Kenya has a long way to go to make the right to land and property a reality for all women.
Written by Najma Abdi and Juliana Nnoko-Mewanu, Daily Nation
As the world celebrates International Women’s Day tomorrow, women in Kenya still face hurdles when it comes to land and property ownership, more so widows.
Land access and ownership is an assured way for single-parent families headed by women to gain access to a better standard of living. However, widows are often disinherited and evicted from family homes and land, with serious consequences for them and their children. In rural Kenya, where residents have limited access to justice, discriminatory traditional practices operate by default.
When women take these cases to court, they must pay expensive legal fees, and poor and rural women fear they are unlikely to get justice.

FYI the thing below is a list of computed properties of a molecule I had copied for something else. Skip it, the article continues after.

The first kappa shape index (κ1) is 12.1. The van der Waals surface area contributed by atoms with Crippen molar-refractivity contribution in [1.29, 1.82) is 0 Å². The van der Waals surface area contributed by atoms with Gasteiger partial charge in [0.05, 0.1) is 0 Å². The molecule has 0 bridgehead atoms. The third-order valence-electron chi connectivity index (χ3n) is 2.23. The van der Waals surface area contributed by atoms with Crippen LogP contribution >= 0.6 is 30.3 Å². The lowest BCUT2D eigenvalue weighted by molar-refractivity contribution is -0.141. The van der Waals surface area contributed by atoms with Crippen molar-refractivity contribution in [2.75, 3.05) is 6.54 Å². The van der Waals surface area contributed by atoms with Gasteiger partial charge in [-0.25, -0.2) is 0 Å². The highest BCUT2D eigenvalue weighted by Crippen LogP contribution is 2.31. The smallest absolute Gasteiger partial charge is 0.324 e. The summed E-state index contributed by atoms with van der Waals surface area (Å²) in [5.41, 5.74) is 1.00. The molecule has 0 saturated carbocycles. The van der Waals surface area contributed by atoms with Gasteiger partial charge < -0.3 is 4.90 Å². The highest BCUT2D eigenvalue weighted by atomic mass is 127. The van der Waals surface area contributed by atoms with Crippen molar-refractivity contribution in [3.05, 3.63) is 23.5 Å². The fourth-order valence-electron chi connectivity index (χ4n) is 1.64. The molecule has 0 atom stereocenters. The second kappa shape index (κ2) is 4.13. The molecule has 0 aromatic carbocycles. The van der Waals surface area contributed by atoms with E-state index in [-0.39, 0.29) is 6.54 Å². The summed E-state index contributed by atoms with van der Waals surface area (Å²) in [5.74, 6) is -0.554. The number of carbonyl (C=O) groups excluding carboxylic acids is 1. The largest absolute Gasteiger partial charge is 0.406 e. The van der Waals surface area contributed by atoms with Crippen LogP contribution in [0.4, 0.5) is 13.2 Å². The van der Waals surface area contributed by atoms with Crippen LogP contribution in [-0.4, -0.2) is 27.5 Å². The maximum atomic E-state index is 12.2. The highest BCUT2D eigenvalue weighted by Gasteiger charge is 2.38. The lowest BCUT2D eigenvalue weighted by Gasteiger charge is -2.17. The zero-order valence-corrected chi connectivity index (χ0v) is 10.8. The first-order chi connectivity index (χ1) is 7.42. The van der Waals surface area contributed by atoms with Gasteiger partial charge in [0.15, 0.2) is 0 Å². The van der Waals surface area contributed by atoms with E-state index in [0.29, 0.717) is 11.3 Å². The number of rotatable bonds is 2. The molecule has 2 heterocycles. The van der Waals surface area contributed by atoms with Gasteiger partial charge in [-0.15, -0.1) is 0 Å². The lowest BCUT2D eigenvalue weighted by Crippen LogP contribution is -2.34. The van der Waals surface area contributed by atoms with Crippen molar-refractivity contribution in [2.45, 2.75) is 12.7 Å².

The Constitution states that both partners in a marriage have equal rights before, during and at its end. The government has enacted laws to secure women’s rights to marital property, and repealed several discriminatory laws. The Marriage Act calls for registering all types of marriages, including customary. The Matrimonial Property Act protects women’s rights to property acquired during marriage, and the Land Registration Act defers to it. The Land Act provides spouses some protections from having their home or land leased or sold without their knowledge. The Law of Succession Act gives all children the same inheritance rights. But these laws have serious gaps and are poorly enforced.